There is a great booked called Emily Post's Etiquette by by Peggy Post and Anna Post. This is a HUGE book with hundreds of examples of etiquette for just about every situation you can imagine.
Except Digital Etiquette.
I forgive the authors for not including digital etiquette since digital happened much later.
Ever wonder why your email sits in the receiver's inbox for days, weeks or even months without a reply? Ruling out the fact that they may not want to respond to you, it's most likely because you're not practicing good email subject line etiquette.
Never use an old email in your
inbox and hit reply and start a
completely new topic that is
irrelevant to the original subject
line. Never ever ever!
Take a look at this example where John and Stephanie had a conversation back in May 2015 about Sales Reports. Now fast forward to Nov 2016. John needs to know if Stephanie is available for an urgent meeting tomorrow. Instead of writing a new email with a subject line that matches the email content, John is lazy and finds an old email from Stephanie in his inbox and uses it instead:
Everyone is hyper warped busy these days. We are bombarded with reply-alls and unimportant cc:s not to mention the dozens of email advertisements we sift through daily. The only way to make sense of the madness is to prioritize WHAT we open FIRST.
As the sender, if you don't fine-tune your subject line to let the receiver know its level of urgency and what the email is about, any professional who has learned the art of time management is going to place your email in the "not urgent, read later" pile.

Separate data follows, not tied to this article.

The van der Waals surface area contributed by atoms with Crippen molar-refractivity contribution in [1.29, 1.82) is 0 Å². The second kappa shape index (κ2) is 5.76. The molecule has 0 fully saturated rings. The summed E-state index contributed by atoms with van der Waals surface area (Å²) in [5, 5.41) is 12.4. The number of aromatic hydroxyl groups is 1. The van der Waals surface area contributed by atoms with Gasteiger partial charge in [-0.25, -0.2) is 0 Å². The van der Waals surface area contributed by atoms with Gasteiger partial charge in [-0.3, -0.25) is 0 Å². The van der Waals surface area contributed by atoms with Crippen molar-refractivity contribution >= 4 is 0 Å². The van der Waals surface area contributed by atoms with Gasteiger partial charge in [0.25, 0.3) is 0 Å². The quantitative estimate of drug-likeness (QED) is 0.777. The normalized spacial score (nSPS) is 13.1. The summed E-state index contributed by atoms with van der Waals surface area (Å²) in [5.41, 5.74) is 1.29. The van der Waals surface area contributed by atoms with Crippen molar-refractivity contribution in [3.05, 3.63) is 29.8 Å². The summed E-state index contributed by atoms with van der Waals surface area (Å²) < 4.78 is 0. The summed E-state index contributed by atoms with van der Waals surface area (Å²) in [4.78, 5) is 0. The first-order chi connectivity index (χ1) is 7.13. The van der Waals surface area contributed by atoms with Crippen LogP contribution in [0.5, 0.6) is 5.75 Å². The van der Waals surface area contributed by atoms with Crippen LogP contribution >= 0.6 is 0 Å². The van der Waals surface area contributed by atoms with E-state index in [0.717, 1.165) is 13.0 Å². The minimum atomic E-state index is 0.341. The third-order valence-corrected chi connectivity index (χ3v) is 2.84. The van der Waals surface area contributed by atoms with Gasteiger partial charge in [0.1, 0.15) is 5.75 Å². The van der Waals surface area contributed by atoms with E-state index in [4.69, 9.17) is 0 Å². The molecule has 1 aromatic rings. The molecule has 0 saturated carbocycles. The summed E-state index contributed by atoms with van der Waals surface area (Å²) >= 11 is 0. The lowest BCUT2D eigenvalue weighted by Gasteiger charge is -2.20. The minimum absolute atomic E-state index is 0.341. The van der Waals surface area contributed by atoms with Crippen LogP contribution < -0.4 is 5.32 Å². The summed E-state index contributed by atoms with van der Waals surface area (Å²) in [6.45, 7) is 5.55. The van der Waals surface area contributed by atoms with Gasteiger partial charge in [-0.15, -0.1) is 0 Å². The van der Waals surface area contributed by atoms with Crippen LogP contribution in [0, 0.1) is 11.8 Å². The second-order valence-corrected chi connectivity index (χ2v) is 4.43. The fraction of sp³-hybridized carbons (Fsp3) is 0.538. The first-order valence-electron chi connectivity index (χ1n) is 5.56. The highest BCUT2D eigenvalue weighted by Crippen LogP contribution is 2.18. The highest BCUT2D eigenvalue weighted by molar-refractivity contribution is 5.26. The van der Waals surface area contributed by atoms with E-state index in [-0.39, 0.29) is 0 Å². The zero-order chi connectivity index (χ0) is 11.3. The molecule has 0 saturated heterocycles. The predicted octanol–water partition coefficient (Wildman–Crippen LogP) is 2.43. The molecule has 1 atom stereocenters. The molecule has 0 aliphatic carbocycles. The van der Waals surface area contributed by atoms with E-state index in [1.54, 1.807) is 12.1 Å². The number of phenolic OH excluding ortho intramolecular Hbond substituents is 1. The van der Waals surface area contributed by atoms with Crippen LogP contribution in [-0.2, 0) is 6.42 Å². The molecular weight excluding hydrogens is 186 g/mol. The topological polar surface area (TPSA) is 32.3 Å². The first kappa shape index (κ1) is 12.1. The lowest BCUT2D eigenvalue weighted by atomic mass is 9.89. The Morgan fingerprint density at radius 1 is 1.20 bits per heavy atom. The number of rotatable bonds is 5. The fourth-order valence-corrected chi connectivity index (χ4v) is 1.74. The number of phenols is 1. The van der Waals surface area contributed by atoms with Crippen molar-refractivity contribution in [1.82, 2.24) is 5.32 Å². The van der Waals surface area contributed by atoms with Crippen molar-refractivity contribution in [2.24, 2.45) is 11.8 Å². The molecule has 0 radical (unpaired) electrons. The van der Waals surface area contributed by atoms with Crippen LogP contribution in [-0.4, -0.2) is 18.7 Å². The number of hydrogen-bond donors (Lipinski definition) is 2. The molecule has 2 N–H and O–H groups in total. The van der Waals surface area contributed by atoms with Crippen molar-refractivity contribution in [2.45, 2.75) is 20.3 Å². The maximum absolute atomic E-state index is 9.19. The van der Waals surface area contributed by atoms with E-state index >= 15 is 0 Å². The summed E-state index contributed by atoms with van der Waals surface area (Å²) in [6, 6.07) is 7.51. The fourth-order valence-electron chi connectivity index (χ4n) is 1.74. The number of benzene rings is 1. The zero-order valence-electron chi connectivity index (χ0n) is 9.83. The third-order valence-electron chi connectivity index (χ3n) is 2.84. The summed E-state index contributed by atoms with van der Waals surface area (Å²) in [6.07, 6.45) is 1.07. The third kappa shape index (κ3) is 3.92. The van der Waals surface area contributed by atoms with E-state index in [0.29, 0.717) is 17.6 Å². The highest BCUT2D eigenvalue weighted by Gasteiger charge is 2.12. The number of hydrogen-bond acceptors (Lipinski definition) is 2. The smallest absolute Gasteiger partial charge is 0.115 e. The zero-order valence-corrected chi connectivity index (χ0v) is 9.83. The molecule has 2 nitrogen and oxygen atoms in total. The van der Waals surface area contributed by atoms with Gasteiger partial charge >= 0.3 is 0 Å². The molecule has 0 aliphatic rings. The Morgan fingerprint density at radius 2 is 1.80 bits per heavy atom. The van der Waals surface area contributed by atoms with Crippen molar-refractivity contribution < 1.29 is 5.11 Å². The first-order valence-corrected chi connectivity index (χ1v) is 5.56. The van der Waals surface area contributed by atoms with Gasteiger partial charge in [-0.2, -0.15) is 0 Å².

Candidates do this to me all the time. They will use the auto confirmation email that goes out to them when they book time to speak with me to reply to me with a question about a job or something urgent. The subject line reads "Alan Jones is confirmed for Dec 1, 2016 at 3:00PM" but after getting the email, Alan sees a job he's interested in online and wants to ask me about it quickly and hits the reply button on the email. What do I do? I ignore it, because the subject line doesn't tell me that the reply is a high priority so I assume it's just a reply saying "Thank you" or "looking forward to the conversation."
EMAIL SUBJECT LINE
If your email is truly urgent, always start the email subject line with the word URGENT:
Example: URGENT: End of the Month Sales Reports are Due at 3PM today
If your email is important but not urgent, always start the email subject line with the word IMPORTANT:
Example: IMPORTANT: Next week's manager meeting has been moved
If your email is purely for FYI only purposes ("For Your Information"), start your email with the phrase FYI ONLY:
Example: FYI ONLY: A new article was posted on our site about our widget sales
If you regularly send similar emails to someone, such as a monthly status report, KEEP THE SUBJECT LINE CONSISTENT.
Example: Mike Smith - Status Report for May 2015 Mike Smith - Status Report for Jun 2015 | Mike Smith - Status Report for July 2015 . This makes it easy for the receiver to quickly sort through their inbox and see all the similar emails from you regarding status reports. I always do this for my clients when submitting candidates. I might submit 3 to 6 candidates and the subject line will always read like this: Raegan Hill Presents: Digital Marketing Manager - Tory Francis | Raegan Hill Presents - Digital Marketing Manager - Tiffany Pierce , etc. This way my busy client can sort and find all the emails I sent to him/her specific to presenting candidates.
Are you beginning to get the idea?
Show a little respect for the receiver's time simply by making the time to initiate your email with a proper subject line and please, please PLEASE stop using old emails in your in box to start a new topic. If you do, don't get your feelings hurt when your time-sensitive email with the wrong subject line doesn't get a response. Practice a little email etiquette and get faster replies! Who knows, maybe, just maybe, YOUR new professional politeness will rub off on them!